- Jun 21, 2002
thanks Mr. Beano for sharing that story
MrBeano said:Kurt had the guitar for a couple months before delivery.
During this time he switched the PickUps. The Rhythm PickUp
was switched to the Bridge position. And the Bridge to Rhythm.
This was common practice among the early Burst connoisseurs.
Big Al said:Well I was at Gibson, in Kalamazoo in the 70's with Seymor Duncan. Long, long time forum bros will remember my early posts about that experience.
We talked alot with Seth Lover,(a Duncan Fan), and old employees that made these things in the late 50's.
There were Two types of PAF Humbuckers made.
Regular and a smaller, narrow version for ES350T's and Byrdlands.
The coils were wound on a less than perfect machine. Coil's could vary abit as ED A has demonstrated. This is also the very reason why Burstbuckers were introduced.
I have seen PAF's with readings as low as 6.7K and as high as a whopping 9K!!
There are even more variables than 55Custom laid out as there is a plethora of coil combinations in those ranges.
It would not be prudent or econamical to have some poor bastard measuring and sorting coils, then sending them to be assembled, then remeasuring and sorting.
Seth Lover told me personaly that that was not done as did everyone we questioned. As long as the pickup worked and fell into a rather wide range of acceptable measurments they were used.
There is absolutely no evidence to the notion that they were sorted and placed into posistion by resistance readings.
Pet theories aside, no matter how much one may want to believe in them, or how logical they may seem to be based on todays assumptions, I'm telling you that they are only cool sounding myths and romance. Makes a neat tale, adds a certain gloss, but I believe the primary sources I have consulted, and the evidence of the existing stock examples.
Cool story. I don't doubt it, except for the above quote. In my experience that was not common practice by Gibson, and of all the many original untouched Bursts and Goldtops I've checked, there was no clear pattern of such a thing existing at all. The same for ANY humbucking Gibson from 57-60, there is no overabundance of guitars with hotter neck PUPs. Some are, some ain't, but not by design, but by happenstance.
Of course as we all learned more, and if it was noticable we would switch a weaker pickup with a stronger one as described, but to say it was a common practice by Gibson to place pickups by resistance readings, I dissagree with.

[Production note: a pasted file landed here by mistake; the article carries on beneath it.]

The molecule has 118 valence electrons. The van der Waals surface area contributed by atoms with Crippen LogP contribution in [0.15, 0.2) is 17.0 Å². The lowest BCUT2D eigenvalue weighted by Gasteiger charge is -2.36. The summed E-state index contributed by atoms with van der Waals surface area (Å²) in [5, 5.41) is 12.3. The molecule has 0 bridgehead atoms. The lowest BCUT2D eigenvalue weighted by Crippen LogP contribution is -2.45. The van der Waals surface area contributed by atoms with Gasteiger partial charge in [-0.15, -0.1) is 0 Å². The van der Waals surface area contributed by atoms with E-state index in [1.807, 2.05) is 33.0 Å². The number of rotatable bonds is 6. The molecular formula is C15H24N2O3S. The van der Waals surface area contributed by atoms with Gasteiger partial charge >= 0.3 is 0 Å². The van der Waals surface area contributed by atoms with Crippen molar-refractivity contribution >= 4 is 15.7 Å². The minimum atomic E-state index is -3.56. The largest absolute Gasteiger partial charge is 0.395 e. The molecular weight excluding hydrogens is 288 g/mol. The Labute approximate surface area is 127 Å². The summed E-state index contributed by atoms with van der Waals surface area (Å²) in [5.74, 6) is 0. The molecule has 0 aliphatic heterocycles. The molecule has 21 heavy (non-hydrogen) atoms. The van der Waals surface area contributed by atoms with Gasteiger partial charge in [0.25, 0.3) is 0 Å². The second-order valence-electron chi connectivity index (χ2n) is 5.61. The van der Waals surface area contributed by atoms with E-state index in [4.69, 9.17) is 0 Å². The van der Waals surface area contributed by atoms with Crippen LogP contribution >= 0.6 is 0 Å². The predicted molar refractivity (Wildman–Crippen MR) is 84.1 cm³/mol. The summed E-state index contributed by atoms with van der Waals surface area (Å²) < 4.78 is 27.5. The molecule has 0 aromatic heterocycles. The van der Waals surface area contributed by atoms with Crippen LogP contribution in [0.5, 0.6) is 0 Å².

I picked alot of brains in Kalamazoo when I was there with Seymor Duncan and I asked about this very thing. I got a look of disbelief followed by laughter, "Hell no, Al! We measured each coil when it was wound, that's how we knew it was done, and put 'em together and slapped them into the guitars."
I also think there is alot of evidence that the Les Paul was not designed as a Jazz Guitar, but to compete with Fender as a bright solidbody guitar.
There is simply no other place like the LPF. The minutiae over tenths of ohms is superfluous for me but I know many enjoy that stuff. I can simply say the joy that The Allmans (Allman Joys!) brought me as a young lad, entertaining young ladies, in my lair with a nice stereo will forever be etched on my mind. Sweet as a Duane solo.
And then as I progressed as a guitarist with a decent ear, I found then, as I do now, playing Duane Allman is like mastering Chinese arithmetic. I will never get the nuances of his phrasing, note selection and command of the blues idiom. Regardless of which pup with what resistance went where! Great stuff. Thanks for posting.
You know what kills me about this, Doc? That little bastard did all that great playing, hell mastered it, in his early 20's! It has been a source of awe and wonder for me, still.
Are there any recordings of Duane playing the tobacco led paul..I believe must if not all his work with the Allman
Brothers and his work on Layla were done with his cherry les paul ,the pups switched out of the gold top..seems to me that thats the Guitar we should be glorifying..does anyone know what happened to that guitar..